Fascinating Use of a Wiki to Encourage Open Government

It’s not exactly wiki-ing the power structure in the sense that I talked about it a couple of months ago, but it’s probably a more practical approach to using a wiki to influence government policy. As Elizabeth Williamson wrote in the Post on Monday (in an article tucked into the bottom of the Federal Page, if I remember right), a site called WikiLeaks.org has been set up to allow anonymous posting of sensitive government documents from around the world. As their site says:

Wikileaks is developing an uncensorable Wikipedia for untraceable mass document leaking and analysis. Our primary interests are oppressive regimes in Asia, the former Soviet bloc, Sub-Saharan Africa and the Middle East, but we also expect to be of assistance to those in the west who wish to reveal unethical behavior in their own governments and corporations. We aim for maximum political impact; this means our interface is identical to Wikipedia and usable by non-technical people. We have received over 1.2 million documents so far from dissident communities and anonymous sources…

Wikileaks opens leaked documents up to a much more exacting scrutiny than any media organization or intelligence agency could provide. Wikileaks will provide a forum for the entire global community to examine any document for credibility, plausibility, veracity and falsifiability. They will be able to interpret documents and explain their relevance to the public. If a document comes from the Chinese government, the entire Chinese dissident community can freely scrutinize and discuss it; if a document arrives from Iran, the entire Farsi community can analyze it and put it in context.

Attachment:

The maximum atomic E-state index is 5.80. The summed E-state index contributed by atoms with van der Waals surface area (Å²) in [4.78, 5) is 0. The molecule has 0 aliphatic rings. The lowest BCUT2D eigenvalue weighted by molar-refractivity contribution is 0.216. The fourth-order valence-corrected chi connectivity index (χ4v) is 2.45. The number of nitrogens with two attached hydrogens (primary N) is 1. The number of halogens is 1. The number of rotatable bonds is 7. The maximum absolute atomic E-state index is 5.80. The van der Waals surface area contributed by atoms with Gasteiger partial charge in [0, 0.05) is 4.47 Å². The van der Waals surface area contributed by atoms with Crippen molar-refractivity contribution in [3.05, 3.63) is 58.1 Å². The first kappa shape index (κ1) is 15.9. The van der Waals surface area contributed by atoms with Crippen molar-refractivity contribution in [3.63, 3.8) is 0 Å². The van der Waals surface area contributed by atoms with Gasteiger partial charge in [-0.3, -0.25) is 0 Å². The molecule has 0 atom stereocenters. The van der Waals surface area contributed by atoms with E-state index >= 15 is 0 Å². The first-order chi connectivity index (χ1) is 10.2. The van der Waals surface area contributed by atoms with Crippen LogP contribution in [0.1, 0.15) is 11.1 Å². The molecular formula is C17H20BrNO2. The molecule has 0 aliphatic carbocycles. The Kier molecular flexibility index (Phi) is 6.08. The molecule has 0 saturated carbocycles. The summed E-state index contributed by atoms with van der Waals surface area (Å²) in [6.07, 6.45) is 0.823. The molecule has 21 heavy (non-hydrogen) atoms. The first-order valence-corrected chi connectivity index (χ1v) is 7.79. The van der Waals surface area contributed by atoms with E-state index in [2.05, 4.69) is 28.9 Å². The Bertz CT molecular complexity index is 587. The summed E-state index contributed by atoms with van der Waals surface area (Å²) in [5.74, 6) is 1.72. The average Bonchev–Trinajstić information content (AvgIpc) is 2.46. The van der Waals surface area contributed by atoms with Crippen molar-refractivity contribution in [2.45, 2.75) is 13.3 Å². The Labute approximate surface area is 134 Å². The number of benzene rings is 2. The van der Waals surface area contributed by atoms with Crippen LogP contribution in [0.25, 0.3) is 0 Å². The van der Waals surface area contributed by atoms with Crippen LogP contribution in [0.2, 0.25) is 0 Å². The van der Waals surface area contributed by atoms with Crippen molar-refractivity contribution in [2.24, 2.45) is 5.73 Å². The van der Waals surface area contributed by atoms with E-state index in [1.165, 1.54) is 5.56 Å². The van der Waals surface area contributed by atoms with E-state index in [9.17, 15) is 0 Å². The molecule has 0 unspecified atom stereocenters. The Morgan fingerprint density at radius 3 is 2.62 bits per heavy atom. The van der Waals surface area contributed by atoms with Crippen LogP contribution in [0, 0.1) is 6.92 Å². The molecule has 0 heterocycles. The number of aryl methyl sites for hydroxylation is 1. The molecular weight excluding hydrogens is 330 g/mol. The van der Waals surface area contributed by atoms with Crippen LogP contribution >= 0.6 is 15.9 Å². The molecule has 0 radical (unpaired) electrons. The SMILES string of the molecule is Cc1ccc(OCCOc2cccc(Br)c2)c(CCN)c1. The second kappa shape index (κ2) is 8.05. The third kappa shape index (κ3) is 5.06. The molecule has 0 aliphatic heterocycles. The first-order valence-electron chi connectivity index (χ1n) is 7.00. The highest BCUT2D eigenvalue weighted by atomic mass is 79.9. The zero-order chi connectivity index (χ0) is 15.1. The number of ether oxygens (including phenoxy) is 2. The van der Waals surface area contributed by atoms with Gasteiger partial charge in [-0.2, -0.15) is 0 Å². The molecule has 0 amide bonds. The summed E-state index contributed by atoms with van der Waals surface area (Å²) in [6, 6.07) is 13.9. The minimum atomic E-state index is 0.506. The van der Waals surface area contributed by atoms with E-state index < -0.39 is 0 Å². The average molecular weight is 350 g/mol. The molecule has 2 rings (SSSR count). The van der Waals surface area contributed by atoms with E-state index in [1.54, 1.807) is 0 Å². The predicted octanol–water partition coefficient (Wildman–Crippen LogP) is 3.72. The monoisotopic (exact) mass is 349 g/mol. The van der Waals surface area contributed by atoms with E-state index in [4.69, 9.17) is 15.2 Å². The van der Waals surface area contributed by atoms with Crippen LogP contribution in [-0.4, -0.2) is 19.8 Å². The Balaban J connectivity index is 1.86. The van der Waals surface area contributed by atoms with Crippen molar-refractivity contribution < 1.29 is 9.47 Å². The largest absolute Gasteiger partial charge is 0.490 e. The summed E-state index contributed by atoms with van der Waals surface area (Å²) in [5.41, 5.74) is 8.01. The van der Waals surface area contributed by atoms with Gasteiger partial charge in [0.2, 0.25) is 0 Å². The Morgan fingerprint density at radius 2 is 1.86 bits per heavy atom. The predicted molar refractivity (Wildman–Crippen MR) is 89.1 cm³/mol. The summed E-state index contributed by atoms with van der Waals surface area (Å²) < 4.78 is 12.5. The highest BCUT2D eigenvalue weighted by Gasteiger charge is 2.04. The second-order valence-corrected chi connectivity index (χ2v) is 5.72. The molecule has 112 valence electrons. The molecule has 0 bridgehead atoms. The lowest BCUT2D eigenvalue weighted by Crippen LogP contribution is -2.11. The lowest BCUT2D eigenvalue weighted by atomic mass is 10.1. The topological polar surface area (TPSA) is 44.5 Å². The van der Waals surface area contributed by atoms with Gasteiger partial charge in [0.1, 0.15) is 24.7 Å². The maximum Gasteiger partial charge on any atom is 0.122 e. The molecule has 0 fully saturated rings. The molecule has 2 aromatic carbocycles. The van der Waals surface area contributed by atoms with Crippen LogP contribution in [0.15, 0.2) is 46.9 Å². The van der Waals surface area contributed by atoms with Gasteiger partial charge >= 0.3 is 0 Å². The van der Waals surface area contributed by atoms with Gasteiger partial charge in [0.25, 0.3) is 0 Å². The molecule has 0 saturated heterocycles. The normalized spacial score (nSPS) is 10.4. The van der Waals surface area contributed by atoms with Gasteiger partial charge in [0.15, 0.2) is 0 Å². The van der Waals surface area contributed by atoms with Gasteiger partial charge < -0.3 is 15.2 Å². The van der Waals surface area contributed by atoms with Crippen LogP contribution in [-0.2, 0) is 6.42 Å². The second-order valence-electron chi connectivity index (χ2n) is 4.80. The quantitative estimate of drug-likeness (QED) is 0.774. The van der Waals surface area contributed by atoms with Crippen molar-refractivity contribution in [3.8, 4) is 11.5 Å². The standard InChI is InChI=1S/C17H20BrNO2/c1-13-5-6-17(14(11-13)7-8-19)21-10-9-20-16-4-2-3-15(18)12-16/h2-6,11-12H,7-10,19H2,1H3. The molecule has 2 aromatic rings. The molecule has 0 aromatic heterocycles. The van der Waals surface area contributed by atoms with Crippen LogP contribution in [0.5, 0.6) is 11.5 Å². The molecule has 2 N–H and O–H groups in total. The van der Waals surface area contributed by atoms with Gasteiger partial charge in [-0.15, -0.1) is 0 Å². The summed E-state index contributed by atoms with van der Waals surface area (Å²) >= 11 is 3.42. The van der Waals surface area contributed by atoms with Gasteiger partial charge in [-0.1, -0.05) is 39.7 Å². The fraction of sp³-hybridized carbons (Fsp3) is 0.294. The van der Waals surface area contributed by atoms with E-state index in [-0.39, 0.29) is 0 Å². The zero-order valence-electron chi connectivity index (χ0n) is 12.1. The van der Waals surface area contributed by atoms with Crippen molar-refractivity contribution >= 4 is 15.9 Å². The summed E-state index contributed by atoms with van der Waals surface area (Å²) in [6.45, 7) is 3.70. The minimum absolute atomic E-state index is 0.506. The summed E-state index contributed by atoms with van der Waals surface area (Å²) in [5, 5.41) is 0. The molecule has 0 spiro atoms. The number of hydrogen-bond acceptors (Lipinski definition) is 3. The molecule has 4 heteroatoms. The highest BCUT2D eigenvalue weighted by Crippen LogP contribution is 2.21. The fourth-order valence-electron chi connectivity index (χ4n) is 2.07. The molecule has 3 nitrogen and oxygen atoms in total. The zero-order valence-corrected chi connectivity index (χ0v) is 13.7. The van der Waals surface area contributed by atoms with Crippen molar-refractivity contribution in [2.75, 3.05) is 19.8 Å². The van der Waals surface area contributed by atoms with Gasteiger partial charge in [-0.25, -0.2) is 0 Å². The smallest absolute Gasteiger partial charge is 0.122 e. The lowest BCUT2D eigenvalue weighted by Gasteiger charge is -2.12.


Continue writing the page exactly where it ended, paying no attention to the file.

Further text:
Fascinating — the idea of using a wiki to focus the collective intelligence of the Internet on documents that have largely been hidden from public view until now. Who’s behind it? “Wikileaks was founded by Chinese dissidents, mathematicians and startup company technologists, from the US, Taiwan, Europe, Australia and South Africa.” Hmmmmm, I suspect the Chinese government LOVES this one…you wanna bet the Great Firewall of China blocks it?


Written by
Colin Delany
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